Indonesian govt rapped over lack of action on haze


AS forest fires rage in Indonesia, the republic’s environmental groups have launched a stinging rebuke against the Indonesian government for its lack of seriousness in tackling the fires, which have led to haze blanketing the region.

Five non-governmental organisations, which included prominent environmental watchdog Indonesian Forum for the Environment (Walhi), the Indonesian Legal Aid Institute and the Commission for Missing Persons and Victims of Violence (Kontras), claimed that the government had committed a serious “breach of human rights” for failing to control fires in Sumatra and Kalimantan.

Singapore’s The Straits Times quoted Kontras coordinator Yati Andriani as saying that the NGOs had received reports that several pregnant women in remote Hanjak Maju village in central Kalimantan’s Pulang Pisau regency faced difficulties when they tried to evacuate to safer ground.

“So many basic rights have been breached — rights to have access to clean air, health, mobility without restraint and education. This is not just about the haze blocking visibility,” she was quoted as saying.

Walhi head Khalisah Khalid lamented the lack of action taken against individuals or companies responsible for the forest fires.

Ten companies found guilty of the fires between 2012 and 2015 had yet to be penalised, she was quoted as saying by Bernama.

Walhi executive director in Jambi, Rudiansyah, was quoted as saying that the authorities acted selectively on those responsible for the forest fires.

“More than 11,000ha of forest land in Jambi are on fire and no action has been taken against anyone.”

Indonesian President Joko Widodo, as quoted by the Antara news agency, expressed regret over efforts by district authorities in handling forest fires, which had caused severe haze in Kalimantan, Riau and Jambi.

“We have increased the number of teams of firefighters. But if there is no support from district authorities, it will be difficult to resolve the issue.

“We have everything, but (the resources are) not used properly. If they are used properly, I am convinced that the problem can be tackled.”

According to the Antara report, the people were angry that Riau governor Syamsuar and Pekanbaru mayor Firdaus were abroad even as the haze situation was worsening.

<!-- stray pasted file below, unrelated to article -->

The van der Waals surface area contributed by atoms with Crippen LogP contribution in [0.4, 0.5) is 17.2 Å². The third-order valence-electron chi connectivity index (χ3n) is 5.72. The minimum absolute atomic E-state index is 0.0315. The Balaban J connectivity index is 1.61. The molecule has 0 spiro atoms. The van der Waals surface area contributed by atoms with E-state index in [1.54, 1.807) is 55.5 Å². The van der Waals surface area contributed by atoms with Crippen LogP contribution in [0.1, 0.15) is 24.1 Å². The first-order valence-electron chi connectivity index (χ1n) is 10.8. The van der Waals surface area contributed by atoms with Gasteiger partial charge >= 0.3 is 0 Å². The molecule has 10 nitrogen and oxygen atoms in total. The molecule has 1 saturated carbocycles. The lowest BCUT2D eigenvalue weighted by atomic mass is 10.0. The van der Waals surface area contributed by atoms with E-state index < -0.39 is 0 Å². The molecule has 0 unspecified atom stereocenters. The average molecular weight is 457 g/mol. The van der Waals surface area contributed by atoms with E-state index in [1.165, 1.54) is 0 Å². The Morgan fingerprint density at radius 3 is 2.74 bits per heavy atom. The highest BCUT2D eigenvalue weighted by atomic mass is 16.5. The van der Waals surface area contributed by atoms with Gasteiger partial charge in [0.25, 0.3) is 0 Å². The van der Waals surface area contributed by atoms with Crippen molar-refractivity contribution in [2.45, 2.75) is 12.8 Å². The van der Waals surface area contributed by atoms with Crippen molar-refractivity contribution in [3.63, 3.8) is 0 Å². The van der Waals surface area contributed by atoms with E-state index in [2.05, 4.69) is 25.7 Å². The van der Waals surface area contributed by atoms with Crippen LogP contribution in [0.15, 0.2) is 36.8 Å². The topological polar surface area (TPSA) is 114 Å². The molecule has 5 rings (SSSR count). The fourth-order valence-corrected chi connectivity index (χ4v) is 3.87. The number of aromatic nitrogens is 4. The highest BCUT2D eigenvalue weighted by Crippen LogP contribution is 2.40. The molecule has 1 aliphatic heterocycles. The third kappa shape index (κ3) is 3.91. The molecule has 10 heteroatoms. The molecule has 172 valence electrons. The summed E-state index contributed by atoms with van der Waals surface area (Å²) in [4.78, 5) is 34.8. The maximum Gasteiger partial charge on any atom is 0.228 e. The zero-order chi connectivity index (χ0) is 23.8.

Beginning January, more than 42,000ha of forest and plantation land in several provinces in Indonesia have been on fire.

Indonesian reports claimed that two people died in the wake of the haze.

Indonesian media outlet Kompas reported that a 4-month-old baby girl, whose parents were farmers in the Talang Bulu village in the Banyuasin regency in south Sumatra, died on Sunday at Ar-Rasyid Hospital in Palembang.

Another news website,, reported that a man, 59, from Pekanbaru was found dead on Aug 25, sitting against a tree in thick smog in his plantation.

The Jakarta Post reported that poor visibility over Kalimantan had led to the cancellation of more than 100 flights by Garuda Indonesia, Citilink, as well as Lion Air Group’s Lion Air, Wings Air and Batik Air.

Bambang Hartanto, the head of Kalimarau Airport in Berau, east Kalimantan, was quoted as saying that flight visibility had been reduced to only 500m.

The visibility considered safe for landings is 3,500m.

Joko was quoted as saying that he had instructed that cloud seeding operations be intensified and that all stakeholders needed to cooperate to overcome the problem.

The Jakarta Post report also highlighted the Indonesian government’s reluctance to accept Malaysia’s offer to help battle forest fires.

Agus Wibowo, the spokesman for Indonesia’s National Disaster Mitigation Agency, was quoted as saying that while Indonesia appreciated the offer, it would not accept it yet.

“Indonesia can handle the problem. The central government is working hand in hand with local administrations, as well as businesses, to put out the fires.”

He said at least 9,072 personnel from the agency and security forces had been deployed to fire-affected regions of Riau, Jambi, south Sumatra, west Kalimantan, central Kalimantan and south Kalimantan. Forty-four water-bombing helicopters had also been mobilised.


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